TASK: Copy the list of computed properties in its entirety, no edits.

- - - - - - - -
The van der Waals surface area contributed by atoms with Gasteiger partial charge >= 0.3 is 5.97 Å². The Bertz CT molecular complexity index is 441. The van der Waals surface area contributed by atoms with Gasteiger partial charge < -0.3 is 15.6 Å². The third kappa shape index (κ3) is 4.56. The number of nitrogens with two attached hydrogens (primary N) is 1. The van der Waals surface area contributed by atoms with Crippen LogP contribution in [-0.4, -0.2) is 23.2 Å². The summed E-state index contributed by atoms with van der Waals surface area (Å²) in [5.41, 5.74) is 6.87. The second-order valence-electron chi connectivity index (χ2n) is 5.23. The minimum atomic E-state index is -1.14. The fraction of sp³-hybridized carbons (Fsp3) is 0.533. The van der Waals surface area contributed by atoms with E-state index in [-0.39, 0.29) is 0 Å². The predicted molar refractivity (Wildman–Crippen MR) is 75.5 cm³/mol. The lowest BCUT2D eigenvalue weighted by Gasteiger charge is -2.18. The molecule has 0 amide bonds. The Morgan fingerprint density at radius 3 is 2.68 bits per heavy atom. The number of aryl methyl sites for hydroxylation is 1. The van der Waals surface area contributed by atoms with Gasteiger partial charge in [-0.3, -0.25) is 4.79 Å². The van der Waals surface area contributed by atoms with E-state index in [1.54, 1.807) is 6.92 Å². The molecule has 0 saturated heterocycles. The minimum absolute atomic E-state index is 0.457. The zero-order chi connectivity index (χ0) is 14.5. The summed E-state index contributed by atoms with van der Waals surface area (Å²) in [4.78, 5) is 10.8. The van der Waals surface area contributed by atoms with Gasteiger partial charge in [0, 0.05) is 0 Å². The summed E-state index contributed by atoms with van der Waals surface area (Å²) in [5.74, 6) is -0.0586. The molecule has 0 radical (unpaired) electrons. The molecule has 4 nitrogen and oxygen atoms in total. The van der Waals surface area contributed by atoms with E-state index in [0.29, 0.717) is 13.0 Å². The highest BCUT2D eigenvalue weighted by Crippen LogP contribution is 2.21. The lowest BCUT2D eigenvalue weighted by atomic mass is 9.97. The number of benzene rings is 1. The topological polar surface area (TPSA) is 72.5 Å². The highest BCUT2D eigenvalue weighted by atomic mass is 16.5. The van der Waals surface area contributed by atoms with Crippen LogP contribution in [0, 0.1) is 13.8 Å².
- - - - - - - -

The van der Waals surface area contributed by atoms with Gasteiger partial charge >= 0.3 is 5.97 Å². The Bertz CT molecular complexity index is 441. The van der Waals surface area contributed by atoms with Gasteiger partial charge < -0.3 is 15.6 Å². The third kappa shape index (κ3) is 4.56. The number of nitrogens with two attached hydrogens (primary N) is 1. The van der Waals surface area contributed by atoms with Crippen LogP contribution in [-0.4, -0.2) is 23.2 Å². The summed E-state index contributed by atoms with van der Waals surface area (Å²) in [5.41, 5.74) is 6.87. The second-order valence-electron chi connectivity index (χ2n) is 5.23. The minimum atomic E-state index is -1.14. The fraction of sp³-hybridized carbons (Fsp3) is 0.533. The van der Waals surface area contributed by atoms with E-state index in [-0.39, 0.29) is 0 Å². The predicted molar refractivity (Wildman–Crippen MR) is 75.5 cm³/mol. The lowest BCUT2D eigenvalue weighted by Gasteiger charge is -2.18. The molecule has 0 amide bonds. The Morgan fingerprint density at radius 3 is 2.68 bits per heavy atom. The number of aryl methyl sites for hydroxylation is 1. The van der Waals surface area contributed by atoms with Gasteiger partial charge in [-0.3, -0.25) is 4.79 Å². The van der Waals surface area contributed by atoms with E-state index in [1.54, 1.807) is 6.92 Å². The molecule has 0 saturated heterocycles. The minimum absolute atomic E-state index is 0.457. The zero-order chi connectivity index (χ0) is 14.5. The summed E-state index contributed by atoms with van der Waals surface area (Å²) in [4.78, 5) is 10.8. The van der Waals surface area contributed by atoms with Gasteiger partial charge in [0, 0.05) is 0 Å². The summed E-state index contributed by atoms with van der Waals surface area (Å²) in [5.74, 6) is -0.0586. The molecule has 0 radical (unpaired) electrons. The molecule has 4 nitrogen and oxygen atoms in total. The van der Waals surface area contributed by atoms with E-state index in [0.29, 0.717) is 13.0 Å². The highest BCUT2D eigenvalue weighted by Crippen LogP contribution is 2.21. The lowest BCUT2D eigenvalue weighted by atomic mass is 9.97. The number of benzene rings is 1. The topological polar surface area (TPSA) is 72.5 Å². The highest BCUT2D eigenvalue weighted by atomic mass is 16.5. The van der Waals surface area contributed by atoms with Crippen LogP contribution in [0, 0.1) is 13.8 Å².